Author Topic: Book review: Billy Liddell The Legend that Carried the Kop (by RAWK Bookworm)  (Read 3149 times)

Offline Rushian

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Billy Liddell The Legend that Carried the Kop
by John Keith
(foreword by Roger Hunt)

Hardcover 256 pages (November 2003)
Publisher: Robson Books
ISBN: 1861056311

I have to admit a personal interest here. I'm a huge Billy Liddell fan. I'll search libraries for anything on our legend. I'll photocopy old newspapers for reports on his matches for us. So when I heard John Keith was bringing out "Billy Liddell The Legend that Carried the Kop" I rushed down to the nearest Waterstone's and placed an advanced order.

After waiting for some considerable time for the release I picked up the book a couple of weeks back. I have to admit I find it disappointing. At £16.95 I was expecting a lot of new material, both stories and photographs but instead what I got was basically a revamp of the original works available, particularly Liddell's autobiography "My Soccer Story".

Keith portrays Liddell as a very modest man (as shown in the original autobiography) but I expected more from this new volume. It spends just as much time talking about life off the pitch and other players as Billy's original book. Each chapter is set out as per the original tome, with small sections added or shuffled about.

I was also hoping for something that comprehensively covered Billy's playing career at Anfield. Instead of this the book has a mix of his International career (full team line-ups of every Scotland international and the two Great Britain internationals in which Liddell appeared), off the field activities and no new material regarding his endeavours playing for LFC.

Considering Billy was a "Roy of the Rovers" type figure during his career, I can't help feeling what the fans would want to read about how he gained such an elevated status. Reds in my opinion, want more of what Billy was, a hero on the pitch.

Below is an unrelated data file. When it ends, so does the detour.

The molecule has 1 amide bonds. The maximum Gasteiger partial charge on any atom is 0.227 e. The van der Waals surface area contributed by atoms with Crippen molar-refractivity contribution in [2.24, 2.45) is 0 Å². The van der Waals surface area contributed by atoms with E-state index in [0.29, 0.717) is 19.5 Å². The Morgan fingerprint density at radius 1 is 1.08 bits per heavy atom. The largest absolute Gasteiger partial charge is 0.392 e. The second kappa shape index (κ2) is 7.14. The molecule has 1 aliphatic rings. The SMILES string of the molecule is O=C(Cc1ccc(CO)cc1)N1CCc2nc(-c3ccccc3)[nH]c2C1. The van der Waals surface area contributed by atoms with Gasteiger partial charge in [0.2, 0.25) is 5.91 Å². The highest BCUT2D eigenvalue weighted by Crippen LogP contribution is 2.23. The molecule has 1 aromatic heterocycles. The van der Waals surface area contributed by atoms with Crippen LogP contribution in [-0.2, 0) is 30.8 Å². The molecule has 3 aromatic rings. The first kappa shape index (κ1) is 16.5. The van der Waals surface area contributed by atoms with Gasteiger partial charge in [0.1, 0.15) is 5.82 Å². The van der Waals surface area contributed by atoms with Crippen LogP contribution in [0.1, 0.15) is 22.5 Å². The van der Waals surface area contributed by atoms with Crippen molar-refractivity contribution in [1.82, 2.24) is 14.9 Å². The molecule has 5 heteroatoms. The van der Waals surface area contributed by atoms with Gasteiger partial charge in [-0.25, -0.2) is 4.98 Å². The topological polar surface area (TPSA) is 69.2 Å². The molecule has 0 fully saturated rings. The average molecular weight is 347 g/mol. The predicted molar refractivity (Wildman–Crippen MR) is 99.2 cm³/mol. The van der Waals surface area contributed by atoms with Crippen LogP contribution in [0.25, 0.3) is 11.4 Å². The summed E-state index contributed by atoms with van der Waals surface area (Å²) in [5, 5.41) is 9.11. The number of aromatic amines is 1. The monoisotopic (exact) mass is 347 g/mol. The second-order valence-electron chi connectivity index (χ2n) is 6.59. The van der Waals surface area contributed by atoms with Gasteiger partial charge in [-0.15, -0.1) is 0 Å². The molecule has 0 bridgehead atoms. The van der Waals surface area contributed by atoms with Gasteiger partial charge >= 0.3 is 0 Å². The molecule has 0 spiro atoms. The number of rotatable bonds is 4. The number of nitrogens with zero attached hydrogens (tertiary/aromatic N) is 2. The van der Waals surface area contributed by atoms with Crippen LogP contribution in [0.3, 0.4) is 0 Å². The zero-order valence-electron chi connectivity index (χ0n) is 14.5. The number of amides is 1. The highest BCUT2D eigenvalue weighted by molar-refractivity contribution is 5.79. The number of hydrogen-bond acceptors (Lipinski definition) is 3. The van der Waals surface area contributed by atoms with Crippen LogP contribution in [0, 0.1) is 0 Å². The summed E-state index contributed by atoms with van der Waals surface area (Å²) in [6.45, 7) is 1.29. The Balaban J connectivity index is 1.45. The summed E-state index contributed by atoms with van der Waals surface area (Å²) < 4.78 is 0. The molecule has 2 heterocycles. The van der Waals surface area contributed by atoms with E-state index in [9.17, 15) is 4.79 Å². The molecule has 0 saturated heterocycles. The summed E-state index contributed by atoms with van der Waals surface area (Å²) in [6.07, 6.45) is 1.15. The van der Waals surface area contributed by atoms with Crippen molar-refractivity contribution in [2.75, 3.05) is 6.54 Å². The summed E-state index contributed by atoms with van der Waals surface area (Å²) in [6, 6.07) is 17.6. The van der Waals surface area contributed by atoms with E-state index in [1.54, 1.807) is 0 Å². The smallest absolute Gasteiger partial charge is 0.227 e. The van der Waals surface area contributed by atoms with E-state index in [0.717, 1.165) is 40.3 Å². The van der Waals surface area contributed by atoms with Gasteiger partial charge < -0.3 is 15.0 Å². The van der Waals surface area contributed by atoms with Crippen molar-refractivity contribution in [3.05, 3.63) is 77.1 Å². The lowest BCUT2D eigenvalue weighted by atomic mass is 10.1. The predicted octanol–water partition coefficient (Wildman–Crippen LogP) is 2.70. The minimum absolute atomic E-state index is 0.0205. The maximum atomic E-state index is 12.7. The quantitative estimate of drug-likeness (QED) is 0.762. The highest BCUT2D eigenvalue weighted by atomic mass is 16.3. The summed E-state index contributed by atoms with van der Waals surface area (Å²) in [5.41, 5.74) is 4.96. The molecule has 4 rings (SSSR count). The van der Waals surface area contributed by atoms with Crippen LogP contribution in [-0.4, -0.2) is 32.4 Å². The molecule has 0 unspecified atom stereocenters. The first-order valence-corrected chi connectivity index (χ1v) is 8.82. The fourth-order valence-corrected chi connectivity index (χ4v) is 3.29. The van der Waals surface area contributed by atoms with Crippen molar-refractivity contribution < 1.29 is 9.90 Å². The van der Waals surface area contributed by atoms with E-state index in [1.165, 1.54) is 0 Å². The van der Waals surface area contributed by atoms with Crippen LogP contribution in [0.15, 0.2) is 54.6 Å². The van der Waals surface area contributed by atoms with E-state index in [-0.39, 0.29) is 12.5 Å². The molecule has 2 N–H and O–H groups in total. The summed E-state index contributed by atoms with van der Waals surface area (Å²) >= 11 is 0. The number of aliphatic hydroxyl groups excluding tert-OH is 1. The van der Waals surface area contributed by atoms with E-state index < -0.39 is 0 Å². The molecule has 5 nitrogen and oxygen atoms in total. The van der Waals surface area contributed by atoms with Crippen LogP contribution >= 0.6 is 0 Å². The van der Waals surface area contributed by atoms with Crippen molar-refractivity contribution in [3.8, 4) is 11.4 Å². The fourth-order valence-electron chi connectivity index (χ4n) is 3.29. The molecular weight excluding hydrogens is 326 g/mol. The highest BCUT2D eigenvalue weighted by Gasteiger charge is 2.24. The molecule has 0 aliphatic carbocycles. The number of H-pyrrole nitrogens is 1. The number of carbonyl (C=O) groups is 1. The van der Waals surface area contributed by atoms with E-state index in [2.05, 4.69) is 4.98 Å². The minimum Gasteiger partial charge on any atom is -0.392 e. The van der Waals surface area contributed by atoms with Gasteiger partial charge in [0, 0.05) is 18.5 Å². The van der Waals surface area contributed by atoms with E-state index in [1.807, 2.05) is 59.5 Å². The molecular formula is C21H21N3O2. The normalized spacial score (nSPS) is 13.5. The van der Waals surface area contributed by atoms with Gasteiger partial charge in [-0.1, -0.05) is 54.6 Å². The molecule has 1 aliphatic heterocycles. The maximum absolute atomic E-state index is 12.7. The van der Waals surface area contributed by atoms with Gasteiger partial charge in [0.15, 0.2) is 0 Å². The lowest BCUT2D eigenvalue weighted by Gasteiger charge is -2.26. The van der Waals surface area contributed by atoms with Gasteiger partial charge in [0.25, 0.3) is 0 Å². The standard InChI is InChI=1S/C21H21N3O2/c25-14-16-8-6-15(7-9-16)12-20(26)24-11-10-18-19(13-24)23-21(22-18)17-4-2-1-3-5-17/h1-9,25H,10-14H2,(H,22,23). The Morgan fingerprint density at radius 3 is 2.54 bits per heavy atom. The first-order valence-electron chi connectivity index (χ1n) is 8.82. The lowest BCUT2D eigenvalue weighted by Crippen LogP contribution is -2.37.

This book fails to deliver what the Liddell fans of old want to read about. They want passage after passage telling of his exploits in games, which will bring all the memories flooding back from their youth. As expected the already well known old stories are there such as "The goal that never was" against City.

It would not have taken too much to delve into the Echo archives and rooted out some of his immortal performances. Perhaps I expected too much.

One day hopefully, someone will write a book worth reading about Billy. He played 534 games for Liverpool so it can't be too difficult to find a few new ones to write about and explore the essence of a player they renamed the club after. Liddellpool.

The book would be a good introduction for anyone who's reading about King Billy for the first time but it might bore some of the older fans to death.

Marks out of 10  : 4
Value for Money : Not in my opinion.

© RAWK Bookworm 2003
« Last Edit: December 18, 2003, 07:48:10 AM by Rushian »
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Offline WOOLTONIAN

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Re: RAWK book review: Billy Liddell The Legend that Carried the Kop
« Reply #1 on: December 17, 2003, 12:37:22 PM »
I was so disappointed, I wrote me own  ;D

"Merry Christmas Mr Liddell"

pity it's too big for the boards  ;D ;D ;D
Living descendant of Sir Thomas Brodrick, Vice Admiral of the Red in the 18th Century

Offline owenfootballdream

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Seriously think it'd be interesting if you write one, Wooltonian!  :)
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